There has been an average of 3,498 new cases per day in the Hawkeye State over the past week, an increase of 175% from two weeks earlier.
DES MOINES, Iowa (CN) — Iowa is seeing an alarming rise in positive Covid-19 cases, with the third-highest infection rate in the nation putting increasing strain on hospitals and medical staff.
The Iowa Department of Public health reported 4,212 new coronavirus cases Monday morning, bringing to 157,864 the total number of Covid-19 cases, and 1,847 deaths, since the pandemic began.
These rising rates put Iowa among the leading states in the nation in Covid-19 cases, according to the U.S. Centers for Disease Control and prevention. The CDC reported Iowa’s infection rate at 101.6 cases per 100,000 population in the past seven days as of Monday, behind only North Dakota (155.8 per 100,000) and South Dakota (130.8 per 100,000).
Over the past week, there has been an average of 3,498 new cases per day in the Hawkeye State, according to the New York Times’ database, an increase of 175% from the average two weeks earlier.
One of the big concerns in Iowa is the growing number of people hospitalized with the coronavirus. As of Monday, 1,034 Iowans were hospitalized with Covid-19, and 184 of them in intensive care units. In the past 24 hours, 152 were admitted, the state health department reported Monday morning.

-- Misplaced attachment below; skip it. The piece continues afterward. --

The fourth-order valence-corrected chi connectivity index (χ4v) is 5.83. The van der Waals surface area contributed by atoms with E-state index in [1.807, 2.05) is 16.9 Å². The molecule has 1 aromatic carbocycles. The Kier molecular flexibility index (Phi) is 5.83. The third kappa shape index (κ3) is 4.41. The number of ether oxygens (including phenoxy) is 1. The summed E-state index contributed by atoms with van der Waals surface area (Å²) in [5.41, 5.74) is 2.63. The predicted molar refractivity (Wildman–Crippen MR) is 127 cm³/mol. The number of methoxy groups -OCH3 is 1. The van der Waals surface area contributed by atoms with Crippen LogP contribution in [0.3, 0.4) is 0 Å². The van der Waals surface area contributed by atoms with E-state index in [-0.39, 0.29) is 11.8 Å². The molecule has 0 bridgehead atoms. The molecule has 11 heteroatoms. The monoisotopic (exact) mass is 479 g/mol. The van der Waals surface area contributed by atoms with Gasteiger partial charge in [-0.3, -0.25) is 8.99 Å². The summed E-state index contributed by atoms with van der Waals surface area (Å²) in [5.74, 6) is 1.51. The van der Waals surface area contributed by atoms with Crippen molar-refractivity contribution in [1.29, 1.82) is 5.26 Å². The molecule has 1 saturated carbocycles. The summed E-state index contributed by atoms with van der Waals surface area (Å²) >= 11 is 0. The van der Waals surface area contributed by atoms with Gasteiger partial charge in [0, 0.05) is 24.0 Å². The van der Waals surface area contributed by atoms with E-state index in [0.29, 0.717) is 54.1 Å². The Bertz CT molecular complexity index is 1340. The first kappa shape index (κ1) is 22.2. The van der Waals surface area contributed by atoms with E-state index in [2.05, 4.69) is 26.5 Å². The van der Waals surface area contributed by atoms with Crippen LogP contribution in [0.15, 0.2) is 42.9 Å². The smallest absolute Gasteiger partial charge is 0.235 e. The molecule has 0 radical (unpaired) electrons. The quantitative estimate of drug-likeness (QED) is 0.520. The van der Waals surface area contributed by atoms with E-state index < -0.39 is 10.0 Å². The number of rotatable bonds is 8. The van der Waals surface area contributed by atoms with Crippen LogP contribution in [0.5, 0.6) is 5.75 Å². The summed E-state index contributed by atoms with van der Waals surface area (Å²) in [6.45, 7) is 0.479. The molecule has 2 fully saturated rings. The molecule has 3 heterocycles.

The state’s hospitals have 2,800 total beds available, and 382 beds in intensive care units. Hospital officials report that while there is bed capacity, the increasing numbers of patients has put strain on their staff.
Health care leaders of two of the state’s largest hospitals pleaded in a recent press conference that Iowans must “do their part” to stop the spread of the coronavirus.
Despite the growing numbers, Iowa Governor Kim Reynolds has stood fast on her opposition to additional lockdowns, mask mandates and limits on large gatherings. But in her most recent press conference Thursday, the Republican governor said the state government would launch a public awareness campaign this week encouraging social distancing and hygiene.
“Government solutions alone can’t stop this virus. It’s up to every single one of us,” Reynolds said, encouraging people to wear masks and take other precautions, according to the Des Moines Register. “And as the weather changes and more of our activities move indoors, I’m asking you to take additional precautions and carefully consider whether certain events are worth the risk that they could present for you or someone you love.”
A spokesman for the governor did not immediately respond to a request for comment from Courthouse News on Monday.
The other growing concern is the impact of Iowa’s surging virus cases on public schools.
While most school districts in the state have at least some level of in-classroom instruction for students, some districts are beginning to close down individual buildings, or consider going back to all-virtual education until the numbers begin to decline and in-class education is considered safer.
The Des Moines Public School District’s board voted Sunday night to seek a waiver that would allow the district – the state’s largest with more than 30,000 students – to revert to virtual classes with students staying home and working with teachers online.